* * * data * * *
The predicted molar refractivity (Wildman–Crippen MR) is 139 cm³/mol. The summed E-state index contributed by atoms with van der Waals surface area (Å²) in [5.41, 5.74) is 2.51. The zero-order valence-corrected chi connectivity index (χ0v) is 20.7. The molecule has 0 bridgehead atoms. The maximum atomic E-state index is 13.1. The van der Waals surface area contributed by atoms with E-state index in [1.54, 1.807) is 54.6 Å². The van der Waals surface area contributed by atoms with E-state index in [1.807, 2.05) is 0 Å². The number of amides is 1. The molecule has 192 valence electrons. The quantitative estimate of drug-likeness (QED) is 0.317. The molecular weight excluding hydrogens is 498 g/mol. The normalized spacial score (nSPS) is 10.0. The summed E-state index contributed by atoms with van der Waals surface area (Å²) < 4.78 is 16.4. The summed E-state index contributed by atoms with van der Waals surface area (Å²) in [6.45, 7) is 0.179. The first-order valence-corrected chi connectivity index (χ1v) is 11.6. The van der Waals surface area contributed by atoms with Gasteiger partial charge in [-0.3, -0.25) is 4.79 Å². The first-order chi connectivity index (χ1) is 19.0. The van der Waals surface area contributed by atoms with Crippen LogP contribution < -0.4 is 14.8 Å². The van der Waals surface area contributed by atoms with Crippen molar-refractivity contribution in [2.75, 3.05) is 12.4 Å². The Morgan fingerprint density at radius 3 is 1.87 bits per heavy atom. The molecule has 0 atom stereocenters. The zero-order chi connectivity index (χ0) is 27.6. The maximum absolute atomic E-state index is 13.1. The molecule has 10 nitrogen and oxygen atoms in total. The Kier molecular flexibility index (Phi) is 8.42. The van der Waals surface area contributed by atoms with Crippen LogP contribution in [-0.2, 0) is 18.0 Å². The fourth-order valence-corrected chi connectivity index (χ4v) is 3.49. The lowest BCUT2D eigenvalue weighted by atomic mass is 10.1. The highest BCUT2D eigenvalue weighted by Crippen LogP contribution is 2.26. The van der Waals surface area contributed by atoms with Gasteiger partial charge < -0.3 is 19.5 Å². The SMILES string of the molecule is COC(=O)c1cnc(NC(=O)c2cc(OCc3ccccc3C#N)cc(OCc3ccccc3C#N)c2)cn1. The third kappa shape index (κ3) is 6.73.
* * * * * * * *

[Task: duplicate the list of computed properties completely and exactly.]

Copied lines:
The predicted molar refractivity (Wildman–Crippen MR) is 139 cm³/mol. The summed E-state index contributed by atoms with van der Waals surface area (Å²) in [5.41, 5.74) is 2.51. The zero-order valence-corrected chi connectivity index (χ0v) is 20.7. The molecule has 0 bridgehead atoms. The maximum atomic E-state index is 13.1. The van der Waals surface area contributed by atoms with E-state index in [1.54, 1.807) is 54.6 Å². The van der Waals surface area contributed by atoms with E-state index in [1.807, 2.05) is 0 Å². The number of amides is 1. The molecule has 192 valence electrons. The quantitative estimate of drug-likeness (QED) is 0.317. The molecular weight excluding hydrogens is 498 g/mol. The normalized spacial score (nSPS) is 10.0. The summed E-state index contributed by atoms with van der Waals surface area (Å²) < 4.78 is 16.4. The summed E-state index contributed by atoms with van der Waals surface area (Å²) in [6.45, 7) is 0.179. The first-order valence-corrected chi connectivity index (χ1v) is 11.6. The van der Waals surface area contributed by atoms with Gasteiger partial charge in [-0.3, -0.25) is 4.79 Å². The first-order chi connectivity index (χ1) is 19.0. The van der Waals surface area contributed by atoms with Crippen LogP contribution < -0.4 is 14.8 Å². The van der Waals surface area contributed by atoms with Crippen molar-refractivity contribution in [2.75, 3.05) is 12.4 Å². The Morgan fingerprint density at radius 3 is 1.87 bits per heavy atom. The molecule has 0 atom stereocenters. The zero-order chi connectivity index (χ0) is 27.6. The maximum absolute atomic E-state index is 13.1. The molecule has 10 nitrogen and oxygen atoms in total. The Kier molecular flexibility index (Phi) is 8.42. The van der Waals surface area contributed by atoms with Crippen LogP contribution in [-0.2, 0) is 18.0 Å². The fourth-order valence-corrected chi connectivity index (χ4v) is 3.49. The lowest BCUT2D eigenvalue weighted by atomic mass is 10.1. The highest BCUT2D eigenvalue weighted by Crippen LogP contribution is 2.26. The van der Waals surface area contributed by atoms with Gasteiger partial charge < -0.3 is 19.5 Å². The SMILES string of the molecule is COC(=O)c1cnc(NC(=O)c2cc(OCc3ccccc3C#N)cc(OCc3ccccc3C#N)c2)cn1. The third kappa shape index (κ3) is 6.73.